Years back, most people would have absolutely no idea what an algorithm is. Is it a musical instrument or construction equipment, they might ask. Of course, the answer is no.
An algorithm is a finite sequence of well-defined, computer-implementable instructions that aims to solve a problem. If that sounded like riffraff of gibberish to you, here is an easier take. Algorithms are step-by-step processes or rules computers use to solve a problem or do a task.
The thing is, the word is now not as uncommon as it used to be. That is thanks to the rise of social media networks. They always talk about how their algorithms enhance the user’s experience and the likes. So, people gained a general idea about what algorithms are. However, in almost more than half of the time algorithms are mentioned in articles, they are pointed to be causing problems.
Negative Impacts Of Algorithms
Social media networks want us to keep scrolling on our feeds for hours on end. To do so, they use algorithms that identify the trending topics and show them to us. Various studies found out that posts that generate strong emotional responses are proven to be the most engaging. Unfortunately, anger is one of these emotional responses. As a result, we often see triggering content that makes our blood boil in rage. It gets worse when we look at the comments and read about the disagreements. So, knowingly or unknowingly, social media algorithms divide us. It happens so much that some people have left social media for good. They consider them to be “very toxic” websites. Their sentiment is understandable since social media platforms are considered tools that connect people. But, based on what is happening, they are doing the opposite. There is nothing to be blamed other than the algorithms.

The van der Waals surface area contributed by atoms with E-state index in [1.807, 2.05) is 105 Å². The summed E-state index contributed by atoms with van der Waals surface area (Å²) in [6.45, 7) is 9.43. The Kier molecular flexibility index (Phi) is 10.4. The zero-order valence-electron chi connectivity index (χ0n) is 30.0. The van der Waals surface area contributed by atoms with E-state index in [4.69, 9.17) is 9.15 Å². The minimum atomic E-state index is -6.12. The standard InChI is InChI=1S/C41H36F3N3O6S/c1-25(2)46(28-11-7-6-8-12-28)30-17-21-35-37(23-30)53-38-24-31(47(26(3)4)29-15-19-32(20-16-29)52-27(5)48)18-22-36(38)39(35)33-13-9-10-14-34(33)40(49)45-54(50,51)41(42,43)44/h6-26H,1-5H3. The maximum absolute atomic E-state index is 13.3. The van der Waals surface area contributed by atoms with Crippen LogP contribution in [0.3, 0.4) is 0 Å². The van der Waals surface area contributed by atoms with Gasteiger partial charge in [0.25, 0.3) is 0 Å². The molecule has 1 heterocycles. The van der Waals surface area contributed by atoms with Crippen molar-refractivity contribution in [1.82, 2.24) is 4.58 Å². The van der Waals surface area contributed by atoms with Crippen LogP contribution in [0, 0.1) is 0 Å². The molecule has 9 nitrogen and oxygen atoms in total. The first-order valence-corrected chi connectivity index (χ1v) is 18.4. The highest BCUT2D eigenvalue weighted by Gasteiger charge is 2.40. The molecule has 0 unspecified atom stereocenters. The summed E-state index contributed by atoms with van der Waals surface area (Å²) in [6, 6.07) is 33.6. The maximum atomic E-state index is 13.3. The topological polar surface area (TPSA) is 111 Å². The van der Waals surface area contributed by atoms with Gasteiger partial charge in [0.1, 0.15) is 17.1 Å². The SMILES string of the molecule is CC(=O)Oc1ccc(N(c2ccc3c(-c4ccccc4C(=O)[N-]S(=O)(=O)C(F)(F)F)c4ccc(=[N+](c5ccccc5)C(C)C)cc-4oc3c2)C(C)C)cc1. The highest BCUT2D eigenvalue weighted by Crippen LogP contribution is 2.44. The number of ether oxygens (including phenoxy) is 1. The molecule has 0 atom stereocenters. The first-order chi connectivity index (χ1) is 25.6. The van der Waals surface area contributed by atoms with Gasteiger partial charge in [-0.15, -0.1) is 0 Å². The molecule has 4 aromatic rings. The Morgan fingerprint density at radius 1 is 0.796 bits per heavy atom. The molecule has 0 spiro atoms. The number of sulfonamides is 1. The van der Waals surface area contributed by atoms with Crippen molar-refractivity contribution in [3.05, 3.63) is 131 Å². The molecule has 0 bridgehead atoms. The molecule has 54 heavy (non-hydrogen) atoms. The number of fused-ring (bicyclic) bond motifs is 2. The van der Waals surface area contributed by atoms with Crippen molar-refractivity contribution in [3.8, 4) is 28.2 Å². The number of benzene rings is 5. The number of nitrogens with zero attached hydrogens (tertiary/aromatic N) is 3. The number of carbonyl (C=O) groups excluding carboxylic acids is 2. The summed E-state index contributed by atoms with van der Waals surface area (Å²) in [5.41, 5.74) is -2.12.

Algorithms keep us angry all the time, which is not the social media platform’s intention. They want us to enjoy and have a great time when we are on their apps and websites. Their current algorithms may have backfired and done the opposite, but that does not mean they cannot fix it. The largest social media platforms at least have the decency to admit that their algorithms are fuelling divisions. For that, they apologize. But words are not enough, are they?
Social media giants are now investigating the negative effects their algorithms are causing and may cause in the future. In Twitter’s case, it is launching its latest algorithmic research effort. It is called the ‘Responsible Machine Learning Initiative.’
Responsible Machine Learning Initiative
Twitter’s initiative will monitor the impacts of their shifts in algorithms. It aims to prevent their machine learning systems from causing various harmful elements like bias.
The Responsible Machine Learning Initiative will address four key pillars:
- Taking responsibility for our algorithmic decisions
- Equity and fairness of outcomes
- Transparency about our decisions and how we arrived at them
- Enabling agency and algorithmic choice